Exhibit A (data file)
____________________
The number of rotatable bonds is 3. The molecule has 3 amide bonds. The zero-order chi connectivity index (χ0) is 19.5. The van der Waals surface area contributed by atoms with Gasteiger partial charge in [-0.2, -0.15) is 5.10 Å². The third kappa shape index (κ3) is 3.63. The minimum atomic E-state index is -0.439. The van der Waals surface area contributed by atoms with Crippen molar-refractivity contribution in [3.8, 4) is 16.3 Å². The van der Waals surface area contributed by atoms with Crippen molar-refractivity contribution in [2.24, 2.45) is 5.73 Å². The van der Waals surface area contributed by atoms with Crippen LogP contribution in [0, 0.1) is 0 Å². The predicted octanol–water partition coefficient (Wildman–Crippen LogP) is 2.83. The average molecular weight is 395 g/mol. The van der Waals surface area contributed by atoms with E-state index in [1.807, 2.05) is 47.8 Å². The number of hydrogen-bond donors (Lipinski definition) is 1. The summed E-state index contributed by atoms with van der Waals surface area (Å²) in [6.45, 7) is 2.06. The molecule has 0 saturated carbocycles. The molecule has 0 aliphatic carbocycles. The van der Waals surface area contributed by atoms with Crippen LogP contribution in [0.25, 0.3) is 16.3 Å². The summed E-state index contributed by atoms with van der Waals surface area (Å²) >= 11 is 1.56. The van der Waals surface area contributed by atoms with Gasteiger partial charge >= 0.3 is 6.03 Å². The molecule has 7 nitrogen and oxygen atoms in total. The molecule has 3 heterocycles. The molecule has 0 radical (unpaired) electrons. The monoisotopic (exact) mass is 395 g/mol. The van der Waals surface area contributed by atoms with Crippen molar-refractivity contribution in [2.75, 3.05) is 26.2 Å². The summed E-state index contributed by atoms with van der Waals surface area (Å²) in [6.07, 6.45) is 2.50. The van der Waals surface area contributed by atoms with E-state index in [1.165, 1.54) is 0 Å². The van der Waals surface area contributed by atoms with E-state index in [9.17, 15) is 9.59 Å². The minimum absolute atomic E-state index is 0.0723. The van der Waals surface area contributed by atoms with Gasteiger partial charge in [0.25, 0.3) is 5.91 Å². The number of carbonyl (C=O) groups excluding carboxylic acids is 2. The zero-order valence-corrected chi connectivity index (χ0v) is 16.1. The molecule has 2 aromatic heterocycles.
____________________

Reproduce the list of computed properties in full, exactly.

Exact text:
The number of rotatable bonds is 3. The molecule has 3 amide bonds. The zero-order chi connectivity index (χ0) is 19.5. The van der Waals surface area contributed by atoms with Gasteiger partial charge in [-0.2, -0.15) is 5.10 Å². The third kappa shape index (κ3) is 3.63. The minimum atomic E-state index is -0.439. The van der Waals surface area contributed by atoms with Crippen molar-refractivity contribution in [3.8, 4) is 16.3 Å². The van der Waals surface area contributed by atoms with Crippen molar-refractivity contribution in [2.24, 2.45) is 5.73 Å². The van der Waals surface area contributed by atoms with Crippen LogP contribution in [0, 0.1) is 0 Å². The predicted octanol–water partition coefficient (Wildman–Crippen LogP) is 2.83. The average molecular weight is 395 g/mol. The van der Waals surface area contributed by atoms with E-state index in [1.807, 2.05) is 47.8 Å². The number of hydrogen-bond donors (Lipinski definition) is 1. The summed E-state index contributed by atoms with van der Waals surface area (Å²) in [6.45, 7) is 2.06. The molecule has 0 saturated carbocycles. The molecule has 0 aliphatic carbocycles. The van der Waals surface area contributed by atoms with Crippen LogP contribution in [0.25, 0.3) is 16.3 Å². The summed E-state index contributed by atoms with van der Waals surface area (Å²) >= 11 is 1.56. The van der Waals surface area contributed by atoms with Gasteiger partial charge >= 0.3 is 6.03 Å². The molecule has 7 nitrogen and oxygen atoms in total. The molecule has 3 heterocycles. The molecule has 0 radical (unpaired) electrons. The monoisotopic (exact) mass is 395 g/mol. The van der Waals surface area contributed by atoms with Crippen molar-refractivity contribution in [2.75, 3.05) is 26.2 Å². The summed E-state index contributed by atoms with van der Waals surface area (Å²) in [6.07, 6.45) is 2.50. The van der Waals surface area contributed by atoms with E-state index in [1.165, 1.54) is 0 Å². The van der Waals surface area contributed by atoms with E-state index in [9.17, 15) is 9.59 Å². The minimum absolute atomic E-state index is 0.0723. The van der Waals surface area contributed by atoms with Gasteiger partial charge in [0.25, 0.3) is 5.91 Å². The number of carbonyl (C=O) groups excluding carboxylic acids is 2. The zero-order valence-corrected chi connectivity index (χ0v) is 16.1. The molecule has 2 aromatic heterocycles.